George Bishop, Jr.



George Bishop Jr., author of Letter to My Daughter and The Night of the Comet grew up in Baton Rouge and Jackson, La. He earned an MFA from the University of North Carolina at Wilmington, where he won the Award of Excellence for a collection of stories. He has lived and taught in Slovakia, Turkey, Indonesia, Azerbaijan, India and Japan. He now lives in New Orleans.


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The Night of the Comet

From the acclaimed author of Letter to My Daughter comes an engrossing coming-of-age tale that deftly conveys the hopes and heartaches of adolescence and the unfulfilled dreams that divide a family, played out against the backdrop of a small southern town in 1973.

For his 14th birthday, Alan Broussard Jr., receives a telescope from his father, a science teacher at the local high school who is eagerly awaiting what he promises will be the astronomical event of the century: the coming of Comet Kohoutek. For Alan Broussard Sr. — frustrated in his job, remote from his family — the comet is a connection to his past and a bridge to his son, with whom he is eager to share his love for the stars.

But the only heavenly body Junior has any interest in is his captivating new neighbor and classmate, Gabriella Martello, whose bedroom sits within eyeshot of his telescope's lens. Meanwhile, his mother, Lydia, sees the comet — and her husband's obsession with it — as one more thing that keeps her from the bigger, brighter life she once imagined for herself far from the swampy environs of Terrebonne, La. With Kohoutek drawing ever closer, the family begins to crumble under the weight of expectations, until a startling turn of events will leave both father and son much less certain about the laws that govern their universe.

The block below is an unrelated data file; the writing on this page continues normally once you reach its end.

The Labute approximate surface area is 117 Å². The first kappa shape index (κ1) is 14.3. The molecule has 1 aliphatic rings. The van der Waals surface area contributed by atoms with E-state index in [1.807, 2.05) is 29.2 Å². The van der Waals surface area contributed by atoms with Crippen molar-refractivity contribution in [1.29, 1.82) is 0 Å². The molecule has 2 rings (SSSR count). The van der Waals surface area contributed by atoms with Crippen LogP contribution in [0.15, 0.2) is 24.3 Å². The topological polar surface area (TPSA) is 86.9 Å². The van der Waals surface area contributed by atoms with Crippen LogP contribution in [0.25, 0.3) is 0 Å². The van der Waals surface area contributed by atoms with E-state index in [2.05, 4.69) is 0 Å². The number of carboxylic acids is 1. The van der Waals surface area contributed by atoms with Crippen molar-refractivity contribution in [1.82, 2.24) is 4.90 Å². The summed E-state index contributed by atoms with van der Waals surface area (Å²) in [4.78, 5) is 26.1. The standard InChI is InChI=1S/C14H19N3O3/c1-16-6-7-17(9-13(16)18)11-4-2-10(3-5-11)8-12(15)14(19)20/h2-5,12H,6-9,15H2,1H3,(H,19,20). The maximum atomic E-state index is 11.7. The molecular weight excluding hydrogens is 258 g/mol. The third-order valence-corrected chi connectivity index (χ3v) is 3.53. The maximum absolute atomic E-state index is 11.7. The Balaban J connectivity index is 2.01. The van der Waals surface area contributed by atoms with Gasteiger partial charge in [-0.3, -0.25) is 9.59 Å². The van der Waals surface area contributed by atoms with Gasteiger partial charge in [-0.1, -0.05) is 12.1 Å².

Illuminating and unforgettable, The Night of the Comet is a novel about the perils of growing up, the longing for connection, and the idea that love and redemption can be found among the stars.


Q & A

What is the most important lesson readers can learn from your book The Night of the Comet?
I was asked this question on a radio talk show once when my first novel came out. I managed to come up with an answer, but then I felt like a fraud afterwards. I don't really write novels to teach lessons. In fact, I suspect novels whose morals are too obvious. If readers want to read my novel for a lesson, they're welcome to, of course, but I'd much rather that they enjoy the story first.

What motivated you to tell this story?
The seeds of the story were a peculiar set of images that got stuck in my head a couple of decades ago: a broken telescope leaning in a corner of a room, and man in an overcoat leaping off a roof. Sometime later, while living in Indonesia in 1996, I made a note in my journal that I thought Comet Kohoutek could make a good backdrop for a story.  I didn’t put those ideas together until a few years ago, though, when Random House accepted my first novel. I wanted to bring some ideas for a second novel to my editor, and so I began researching Kohoutek. I found so much fascinating material on the comet that the real challenge, when it came time to sit down and write the novel, was winnowing down all of the science and history to shape it into a readable story.

What was the most enjoyable part of the process of writing this book?
The research. That's proved to be the most enjoyable part of writing for me. The actual drafting of the novel is mostly agonizing.

What excites you about the festival?
Seeing some great local authors. Running into people I know, and having a chance to meet new writers. I grew up in Baton Rouge, too, so it's always nice to come back. The location's great, too. Our capitol building always impresses me.

What should people look forward to by coming to your presentation at the festival?

An entertaining reading. Some lively Q&A. You might learn something about comets, too, but only incidentally.

Is there anything you’d like to add?

My book's not about astronomy. So if you don't like astronomy, don't be put off by the title. And if you do like astronomy, come on in.


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